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I'm a C++/Java programmer daily using EN in my workplace since 2008.

From technical notes to reports, from customers requests to benchmarks, my EN is part of my developping process.

Coupled to Outlook (for incoming emails) and Producteev for my GTD, EN is my essential repository for my brain.

If I share my notes with my colleagues, exclusivly by email, my big challenge is to show them how powerfull is EN for storing and sharing information.

I'm also involved in project for introducing EN in a classroom.

I'm also active on G+ through GTD and Evernote circles, on which you can find other well known fan of EN like Daniel Gold, Bobby Travis or Pierre Journel


So, if anyone as questions on how using EN in a development area...


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I'm also a developer, and a new Evernote user. I've been using Evernote for project ideas, especially when I'm away from the PC. Whenever I come up with a good idea, I add it to my Project notebook using Evernote for Android, then flesh it out later on the PC with a list of features, tag it with the language(s) I'll be using, and maybe add a Balsamiq Mockup. Once I finish the project, I add a screenshot of the final product, a link to its GitHub page, and move the note to a separate notebook for completed projects. It's nothing fancy, but I've found it much more useful then keeping a pocket notebook or todo list on my phone.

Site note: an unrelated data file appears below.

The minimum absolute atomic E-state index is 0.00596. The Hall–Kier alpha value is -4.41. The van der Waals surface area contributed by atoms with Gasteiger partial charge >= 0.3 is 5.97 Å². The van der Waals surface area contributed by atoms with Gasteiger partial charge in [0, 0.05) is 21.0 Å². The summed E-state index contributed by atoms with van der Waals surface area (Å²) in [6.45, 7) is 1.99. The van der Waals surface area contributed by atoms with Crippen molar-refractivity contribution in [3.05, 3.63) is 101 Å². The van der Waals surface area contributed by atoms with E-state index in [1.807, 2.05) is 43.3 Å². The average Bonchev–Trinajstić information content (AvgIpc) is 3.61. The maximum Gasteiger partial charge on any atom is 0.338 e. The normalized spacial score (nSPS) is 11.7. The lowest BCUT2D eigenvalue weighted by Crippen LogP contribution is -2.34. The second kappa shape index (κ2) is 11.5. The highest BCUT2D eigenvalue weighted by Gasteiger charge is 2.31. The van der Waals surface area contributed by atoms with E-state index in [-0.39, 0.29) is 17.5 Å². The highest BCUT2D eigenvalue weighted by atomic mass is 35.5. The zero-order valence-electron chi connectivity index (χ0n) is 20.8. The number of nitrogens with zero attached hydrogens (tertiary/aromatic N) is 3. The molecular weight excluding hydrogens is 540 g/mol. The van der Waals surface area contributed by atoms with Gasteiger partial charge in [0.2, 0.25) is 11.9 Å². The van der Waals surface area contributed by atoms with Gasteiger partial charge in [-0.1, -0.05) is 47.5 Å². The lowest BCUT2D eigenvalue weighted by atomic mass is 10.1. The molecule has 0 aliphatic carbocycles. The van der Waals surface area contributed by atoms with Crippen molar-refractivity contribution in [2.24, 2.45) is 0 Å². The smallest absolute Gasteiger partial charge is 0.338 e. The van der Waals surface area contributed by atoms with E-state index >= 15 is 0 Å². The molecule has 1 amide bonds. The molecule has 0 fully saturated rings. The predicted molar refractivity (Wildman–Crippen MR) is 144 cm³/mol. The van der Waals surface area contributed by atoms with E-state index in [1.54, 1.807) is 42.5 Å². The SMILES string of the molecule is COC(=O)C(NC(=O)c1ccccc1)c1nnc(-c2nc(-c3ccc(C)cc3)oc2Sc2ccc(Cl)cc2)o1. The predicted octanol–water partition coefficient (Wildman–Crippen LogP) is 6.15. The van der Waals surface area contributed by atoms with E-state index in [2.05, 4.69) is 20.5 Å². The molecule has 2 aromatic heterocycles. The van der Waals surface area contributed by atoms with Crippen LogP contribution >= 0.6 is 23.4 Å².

I used to use Google Notebook for storing code snippets back in the day, but it was eventually shut down. I was never able to find anything quite as good as GN for that purpose and fell out of the habit, but Evernote looks like it could really suit the job.

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If you're a casual programmer (I do some prototype and throwaway numeric code in my day job in MATLAB) and doesn't do stuff like object heirarchies across multiple files, snippets are the way to go. Ironically, since object wrapping isn't a core feature of MATLAB (it's there, but it's not idiomatic, and you never start out MATLAB code thinking of such things), the other use case for it is to keep track of the mathematical meaning of inputs and outputs to functions as they relate to your model, and sometimes the mathematical meaning of certain cryptic for loops and such.

I mean, code comments are supposed to do that, but it's good to have that in a centralized place. Fair warning: code snippets I've done, the latter I'm planning to do for my next project. Last project I hand wrote so many emails explaining code to PHP people (who were going to run it in Octave and call from the web server) that could be avoided by keeping progressive documentation in Evernote and emailing periodically.

Can I take this space to thank profusely the EN team for the ability to send notes over email independently of having a configured email client?

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